It may come as a surprise to you, but the federal Fair Labor Standards Act (FLSA) does not require employers to provide their employees with breaks during working hours. However, if an employer chooses to provide breaks, the FLSA provides the requirements for how long these breaks are and whether the employee must be paid for the time. Fewer than half of the states in the nation provide legislation addressing meal breaks. Fortunately, California requires employers to provide meal breaks, and to pay employees if meal breaks are not provided. If you have been deprived of your required meal breaks, an experienced meal breaks lawyer can help you understand your legal options.
In addition to a break period of at least 10 minutes for every four hours worked, non-exempt workers have the right to a meal break of at least 30 minutes for every five hours they are on duty. During this time, the employer cannot require the employee to remain on duty and must relieve the employees of all job duties during this time. If the employer fails to do this, then the employer must pay the employee one hour of pay, which is often referred to as a meal break premium payment.
The employer must pay a non-exempt employee the premium payment in all of the following circumstances:
Employers are not required to pay a premium payment where an employee is able to take a duty-free meal break by the fifth hour of work but chooses not to do so. Similarly, if an employee is allowed to leave the premises during a meal break, but voluntarily chooses to remain on the premises for an off-duty meal break, the employer is not required to pay a meal break premium payment.
Employers are not permitted to require an employee to work during their meal break and cannot force the employee to combine meal and rest periods. However, employees can choose to forego a meal break if the employer agrees to allow them to and this agreement is made in writing. Employees cannot choose to forego their 10-minute break, however. Despite the name, employees are not required to eat a meal during their meal break, and employers are not required to provide their workers with meals.
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You are not required to complain about your meal break rights to the employer who deprived you of them, although complaining may go a long way to resolving the issue, particularly where the employer was not aware of the employee’s inability to take meal breaks . However, you will need to prove that your employer did not provide meal breaks as required by state law, so documentation is important. This may include time sheets showing that you could not clock-out for timely thirty minute meal breaks, or documentation showing that you were performing work or forced to stay on the premises while clocked-out for a ‘meal break.”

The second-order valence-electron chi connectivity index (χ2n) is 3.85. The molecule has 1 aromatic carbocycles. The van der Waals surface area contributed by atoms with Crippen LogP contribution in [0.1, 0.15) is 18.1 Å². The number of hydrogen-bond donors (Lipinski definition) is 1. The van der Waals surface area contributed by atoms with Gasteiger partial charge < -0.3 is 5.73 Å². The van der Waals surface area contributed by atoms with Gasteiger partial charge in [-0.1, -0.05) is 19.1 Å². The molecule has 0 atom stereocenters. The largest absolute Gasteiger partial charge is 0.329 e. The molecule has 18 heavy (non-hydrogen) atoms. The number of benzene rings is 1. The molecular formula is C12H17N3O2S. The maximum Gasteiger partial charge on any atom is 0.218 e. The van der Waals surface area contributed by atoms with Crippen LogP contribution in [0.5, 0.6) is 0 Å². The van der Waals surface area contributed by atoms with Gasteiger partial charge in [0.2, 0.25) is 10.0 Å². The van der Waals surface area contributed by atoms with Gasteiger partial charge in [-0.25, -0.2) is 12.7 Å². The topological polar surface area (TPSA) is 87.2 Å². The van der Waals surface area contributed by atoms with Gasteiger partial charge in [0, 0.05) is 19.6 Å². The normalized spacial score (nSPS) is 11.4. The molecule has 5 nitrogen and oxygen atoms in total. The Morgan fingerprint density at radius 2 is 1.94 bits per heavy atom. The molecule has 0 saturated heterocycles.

If you are being denied your meal breaks, you have three options to resolve the situation, including:
If you file a legal claim against your employer for not providing you with meal breaks, you will needproof that a break was either not permitted to be taken or that the employee was not paid for the meal break even though conditions existed that would require payment, such as the employee was required to remain on the premises and working during the break. If you prevail with your claim, you could be eligible to receive back pay, including one hour of wages for every missed meal break as well as corresponding overtime pay for the time you were required to work when you should have been given a break.
An experienced worker’s right lawyer can provide a number of services focused on assisting you in obtaining the money you were entitled to receive for your employer’s failure to follow state and federal break requirements. Some of these services include:
The law requires employers to provide one 30-minute meal break for every 5 hours worked. This means that during an 8-hour shift, only one meal break is required.
If you work over 10 hours in a day, then California law entitles you to a second meal break of at least 30 minutes that must start before the end of the tenth hour of your shift.
You can and your employer can agree to waive your meal break. However, you can only waive your second meal break if you do not work more than 12 hours and you did not waive your first meal break.
If your employer is not allowing you – or you are otherwise unable to take – meal breaks, you have the right to pursue legal action against them.
Federal law does not actually require employers to provide meal and rest breaks to their employees. Many states (including California and Washington) have taken steps to protect employees by putting laws in place that require breaks.
After experiencing any type of harassment or discrimination in the workplace, it’s difficult to know where to turn, to know who you can trust. At the Malk Law Firm, we have successfully represented employees against large and small companies (all over California and Washington) in various labor and employment-related lawsuits.
Trust our team to fight for your rights in the workplace. Our employee rights lawyer is available for a consultation to discuss your options. Please reach out today to tell us about your case.